The eight-speaker audio system is dreadfully dour, and a 12-speaker, 620-watt Dynaudio alternative is reserved for the pricey $116,300 (plus orc) Touareg V8 TDI.

The Wolfsburg may be better equipped than the average – and we do mean average – F-Pace and X5, but other equipment is also missing, including a head-up display and four-zone climate control air-conditioning.

At least air suspension is standard, and its handy ‘load’ setting proves a fabulous aid in lugging large and heavy items into the decently cavernous 580-litre luggage area – which thanks to 40:20:40 split-fold backrest, can be further expanded at the touch of an electrically-operated, boot-mounted button.



  • Engine: 180kW/550Nm 3.0 V6 turbo diesel
  • Transmission: Eight-speed automatic, AWD
  • Suspension: Independent front and rear
  • Brake: Ventilated front and rear disc brakes
  • Steering: Hydraulically assisted mechanical steering

To the human ear it seems impossible that Volkswagen’s diesel V6 could have been caught up in the dirty emissions-cheating scandal, simply because this engine is among the smoothest, quietest and sweetest units around.

With 550Nm of torque produced from 1750rpm until 2250rpm and 180kW of power between 4000rpm and 4400rpm, the V6 TDI is fabulously flexible and exceptionally effortless.

Allied with an intelligent and smooth shifting Japanese-made Aisin eight-speed auto, there’s simply shove everywhere in this mighty 2159kg large SUV.

The Wolfsburg is a wolf in sheeps clothing, its 7.6-second 0-100km/h seems pessimistic. Despite an urban focus on-test, it posted impressive fuel consumption of 10.6 litres per 100 kilometres. The Touareg absolutely gets full marks under-bonnet.

To varying degrees, however, the Touareg’s steering and chassis feel as dated as the infotainment system.

Mostly, the air suspension works beautifully in each of its three modes, with the softest Comfort being genuinely plush at low speed around town; but on urban arterials or freeways it can cause enough occupant head-toss to be nauseating.

Normal tightens things up slightly, but the low-profile 45-aspect 20-inch tyres then permit surface niggles into the cabin. Only Sport keeps the body perfectly tight while never being harsh; but this time, many minor intrusions filter through.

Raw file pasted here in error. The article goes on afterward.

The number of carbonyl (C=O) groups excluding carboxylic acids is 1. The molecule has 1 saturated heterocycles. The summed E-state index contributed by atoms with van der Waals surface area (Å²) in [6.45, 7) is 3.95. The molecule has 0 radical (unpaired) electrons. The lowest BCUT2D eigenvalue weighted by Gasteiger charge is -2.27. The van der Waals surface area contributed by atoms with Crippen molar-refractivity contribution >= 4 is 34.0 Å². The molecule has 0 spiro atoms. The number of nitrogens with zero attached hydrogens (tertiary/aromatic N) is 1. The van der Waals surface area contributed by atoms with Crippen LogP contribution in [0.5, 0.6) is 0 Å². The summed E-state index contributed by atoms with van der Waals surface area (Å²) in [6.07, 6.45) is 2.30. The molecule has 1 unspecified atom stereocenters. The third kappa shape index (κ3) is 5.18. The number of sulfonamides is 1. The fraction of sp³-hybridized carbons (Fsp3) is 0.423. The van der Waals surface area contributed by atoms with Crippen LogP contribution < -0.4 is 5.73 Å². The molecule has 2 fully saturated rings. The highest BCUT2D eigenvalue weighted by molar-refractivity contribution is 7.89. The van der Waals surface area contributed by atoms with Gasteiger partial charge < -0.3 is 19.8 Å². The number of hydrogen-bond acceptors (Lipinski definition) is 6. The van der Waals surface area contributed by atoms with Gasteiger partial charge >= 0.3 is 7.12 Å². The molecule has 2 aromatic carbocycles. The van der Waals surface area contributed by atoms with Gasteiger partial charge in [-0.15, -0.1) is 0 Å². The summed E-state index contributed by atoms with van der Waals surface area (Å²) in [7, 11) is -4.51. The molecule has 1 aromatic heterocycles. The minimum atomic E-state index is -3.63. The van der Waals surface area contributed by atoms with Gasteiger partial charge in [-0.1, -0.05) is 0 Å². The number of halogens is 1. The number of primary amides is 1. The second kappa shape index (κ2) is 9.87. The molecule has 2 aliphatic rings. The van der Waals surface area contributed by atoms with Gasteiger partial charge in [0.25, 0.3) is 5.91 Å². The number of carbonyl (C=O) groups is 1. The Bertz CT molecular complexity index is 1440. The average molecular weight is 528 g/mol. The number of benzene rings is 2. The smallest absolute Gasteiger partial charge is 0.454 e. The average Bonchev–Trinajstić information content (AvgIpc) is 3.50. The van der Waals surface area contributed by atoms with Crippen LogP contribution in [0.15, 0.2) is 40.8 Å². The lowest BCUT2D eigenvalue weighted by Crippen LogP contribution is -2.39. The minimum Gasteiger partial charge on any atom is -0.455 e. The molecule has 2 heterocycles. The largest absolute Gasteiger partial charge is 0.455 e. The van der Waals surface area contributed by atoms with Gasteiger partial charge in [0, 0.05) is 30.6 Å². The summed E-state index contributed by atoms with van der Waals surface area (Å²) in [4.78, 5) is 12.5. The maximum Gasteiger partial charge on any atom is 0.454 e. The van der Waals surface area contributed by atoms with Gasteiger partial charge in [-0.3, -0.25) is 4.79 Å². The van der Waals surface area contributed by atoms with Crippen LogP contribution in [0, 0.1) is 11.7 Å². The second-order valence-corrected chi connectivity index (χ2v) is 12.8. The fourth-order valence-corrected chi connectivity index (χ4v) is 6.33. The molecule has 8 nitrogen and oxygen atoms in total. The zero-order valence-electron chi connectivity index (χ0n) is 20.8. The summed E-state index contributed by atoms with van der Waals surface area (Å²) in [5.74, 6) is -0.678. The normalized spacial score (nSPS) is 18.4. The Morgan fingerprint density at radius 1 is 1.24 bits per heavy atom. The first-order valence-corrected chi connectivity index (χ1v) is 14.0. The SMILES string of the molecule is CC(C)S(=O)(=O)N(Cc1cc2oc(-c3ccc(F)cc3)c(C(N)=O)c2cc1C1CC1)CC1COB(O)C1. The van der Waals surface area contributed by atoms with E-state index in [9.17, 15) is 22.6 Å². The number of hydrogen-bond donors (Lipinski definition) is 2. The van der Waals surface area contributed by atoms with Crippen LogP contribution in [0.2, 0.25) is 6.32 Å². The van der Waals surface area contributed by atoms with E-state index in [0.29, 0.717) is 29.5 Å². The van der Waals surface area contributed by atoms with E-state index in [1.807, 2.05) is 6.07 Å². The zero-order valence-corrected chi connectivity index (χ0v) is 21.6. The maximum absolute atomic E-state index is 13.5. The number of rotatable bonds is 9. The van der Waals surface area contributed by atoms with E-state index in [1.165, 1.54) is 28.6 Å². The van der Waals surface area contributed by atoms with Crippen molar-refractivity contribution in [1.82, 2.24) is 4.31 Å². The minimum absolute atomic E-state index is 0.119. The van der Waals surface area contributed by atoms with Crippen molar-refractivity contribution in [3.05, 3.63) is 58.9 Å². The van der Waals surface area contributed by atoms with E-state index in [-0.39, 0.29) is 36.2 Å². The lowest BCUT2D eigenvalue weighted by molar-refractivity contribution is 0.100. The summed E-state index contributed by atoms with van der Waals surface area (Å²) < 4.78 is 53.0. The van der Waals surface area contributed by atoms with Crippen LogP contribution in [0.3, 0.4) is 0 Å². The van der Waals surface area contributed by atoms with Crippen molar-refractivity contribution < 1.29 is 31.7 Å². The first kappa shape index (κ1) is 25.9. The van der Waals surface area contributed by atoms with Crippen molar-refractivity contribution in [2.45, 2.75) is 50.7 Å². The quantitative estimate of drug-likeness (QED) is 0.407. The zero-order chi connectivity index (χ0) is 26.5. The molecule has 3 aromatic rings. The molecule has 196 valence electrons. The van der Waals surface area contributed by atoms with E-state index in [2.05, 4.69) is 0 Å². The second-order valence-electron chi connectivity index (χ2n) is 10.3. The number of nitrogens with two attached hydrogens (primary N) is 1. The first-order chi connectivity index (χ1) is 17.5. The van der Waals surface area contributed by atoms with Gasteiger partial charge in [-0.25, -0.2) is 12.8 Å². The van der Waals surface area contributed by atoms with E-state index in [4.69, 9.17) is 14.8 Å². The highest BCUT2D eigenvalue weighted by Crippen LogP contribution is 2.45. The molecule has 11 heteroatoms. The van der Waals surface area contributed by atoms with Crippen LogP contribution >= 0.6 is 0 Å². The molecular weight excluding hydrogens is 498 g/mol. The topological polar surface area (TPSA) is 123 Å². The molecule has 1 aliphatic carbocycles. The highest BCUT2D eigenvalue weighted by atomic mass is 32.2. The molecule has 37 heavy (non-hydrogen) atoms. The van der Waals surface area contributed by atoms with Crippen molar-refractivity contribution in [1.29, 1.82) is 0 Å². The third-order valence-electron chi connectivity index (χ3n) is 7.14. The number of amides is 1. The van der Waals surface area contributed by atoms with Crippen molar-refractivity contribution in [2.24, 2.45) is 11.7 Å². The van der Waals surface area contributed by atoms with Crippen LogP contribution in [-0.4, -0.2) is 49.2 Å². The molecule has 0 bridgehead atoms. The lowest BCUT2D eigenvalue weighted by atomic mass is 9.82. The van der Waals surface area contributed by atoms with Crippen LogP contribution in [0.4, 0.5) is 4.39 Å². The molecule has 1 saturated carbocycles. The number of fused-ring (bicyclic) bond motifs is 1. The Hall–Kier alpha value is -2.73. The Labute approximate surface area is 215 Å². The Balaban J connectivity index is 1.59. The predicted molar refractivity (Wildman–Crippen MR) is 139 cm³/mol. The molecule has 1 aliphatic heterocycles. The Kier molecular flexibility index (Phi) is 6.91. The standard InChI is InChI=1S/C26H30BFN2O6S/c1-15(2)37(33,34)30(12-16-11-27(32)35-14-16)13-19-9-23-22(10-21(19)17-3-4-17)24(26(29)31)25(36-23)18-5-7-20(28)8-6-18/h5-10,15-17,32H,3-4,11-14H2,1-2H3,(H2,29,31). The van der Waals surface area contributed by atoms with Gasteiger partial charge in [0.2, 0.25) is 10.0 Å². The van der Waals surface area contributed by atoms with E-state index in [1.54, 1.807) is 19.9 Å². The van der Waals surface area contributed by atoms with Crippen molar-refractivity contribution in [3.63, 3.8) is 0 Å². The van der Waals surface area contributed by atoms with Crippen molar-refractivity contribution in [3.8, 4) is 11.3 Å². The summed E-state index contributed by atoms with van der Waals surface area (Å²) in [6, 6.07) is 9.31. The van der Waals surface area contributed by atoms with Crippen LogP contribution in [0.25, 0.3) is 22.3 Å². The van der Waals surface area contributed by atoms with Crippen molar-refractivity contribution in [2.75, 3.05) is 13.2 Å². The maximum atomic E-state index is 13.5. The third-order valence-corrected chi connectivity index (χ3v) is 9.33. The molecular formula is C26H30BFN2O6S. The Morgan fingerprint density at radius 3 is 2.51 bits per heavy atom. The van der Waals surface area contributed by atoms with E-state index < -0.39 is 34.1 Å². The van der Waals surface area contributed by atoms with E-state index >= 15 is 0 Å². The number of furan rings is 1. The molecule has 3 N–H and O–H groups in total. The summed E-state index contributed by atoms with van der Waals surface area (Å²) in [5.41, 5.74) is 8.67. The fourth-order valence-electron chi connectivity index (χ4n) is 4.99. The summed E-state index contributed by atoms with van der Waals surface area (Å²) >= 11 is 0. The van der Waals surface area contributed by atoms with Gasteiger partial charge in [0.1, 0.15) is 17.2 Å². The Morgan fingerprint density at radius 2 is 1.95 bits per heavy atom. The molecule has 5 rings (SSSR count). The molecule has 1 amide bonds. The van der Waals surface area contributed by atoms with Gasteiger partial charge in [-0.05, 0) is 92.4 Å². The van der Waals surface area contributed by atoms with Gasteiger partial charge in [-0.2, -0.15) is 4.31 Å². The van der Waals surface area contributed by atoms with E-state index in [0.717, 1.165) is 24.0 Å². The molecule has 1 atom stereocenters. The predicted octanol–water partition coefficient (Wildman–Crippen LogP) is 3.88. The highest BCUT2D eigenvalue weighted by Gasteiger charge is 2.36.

Quite simply, the suspension could work much better in a lighter car or an SUV with sensible tyres. Driving a Holden Calais Sportwagon in the same week as this test revealed that the locally-tuned car with 18-inch tyres and fixed dampers could deliver the compliance of the Touareg’s Comfort mode with the control of its Sport setting.

Old-school hydraulic steering can’t deliver automatic park assistance, either, and its looseness on the centre position leaves freeway lane-changing to the vagaries of guesswork; although it tightens up nicely through tighter corners.

Still, it’s that engine and automatic – along with a huge 3.5 tonne towing capacity – that are rightly the stars of the show here.



ANCAP has not tested the Volkswagen Touareg.

Safety Features: Dual front, front-side, driver’s knee, rear-side and full-length curtain airbags, ABS and ESC, front and rear parking sensors with surround-view camera, blind-spot monitor with lane-keep assistance, forward collision warning with low-speed autonomous emergency braking (AEB).



Warranty: Three years, unlimited kilometres.

Servicing: Volkswagen’s capped price servicing program covers the first six years or 90,000km, with checks annually or every 15,000km at a higher-than-average cost of $533 each for the first two and $853 for the third and $719 for the fourth.



For this price an X5 won’t be as well-equipped and offers only a four-cylinder diesel, but seven seats are available. The F-Pace is similarly sized but needs options and a V6 diesel to shine, at which point it becomes as expensive as an XC90 – although the Swede then demands optional air suspension to really shine.



With its radiant hue and chunky black alloy wheels, the Volkswagen Touareg V6 TDI Wolfsburg snared a few inquisitive glances from people passing by during this test.

It’s surprising for such an old vehicle and one that doesn’t sell well, but so remains an inherently good large SUV.

With relatively minor enhancements such as a head-up display, automatic park assistance, four-zone climate, a sweeter audio system and much, much better infotainment connectivity, the Touareg could improve its score. With smaller wheels, this Volkswagen could likewise be nicer to drive.

Even so, with that superb drivetrain and high-quality cabin, the Wolfsburg still packs just enough hunting prowess to claw at newer contenders in the class.

MORE: Volkswagen News and Reviews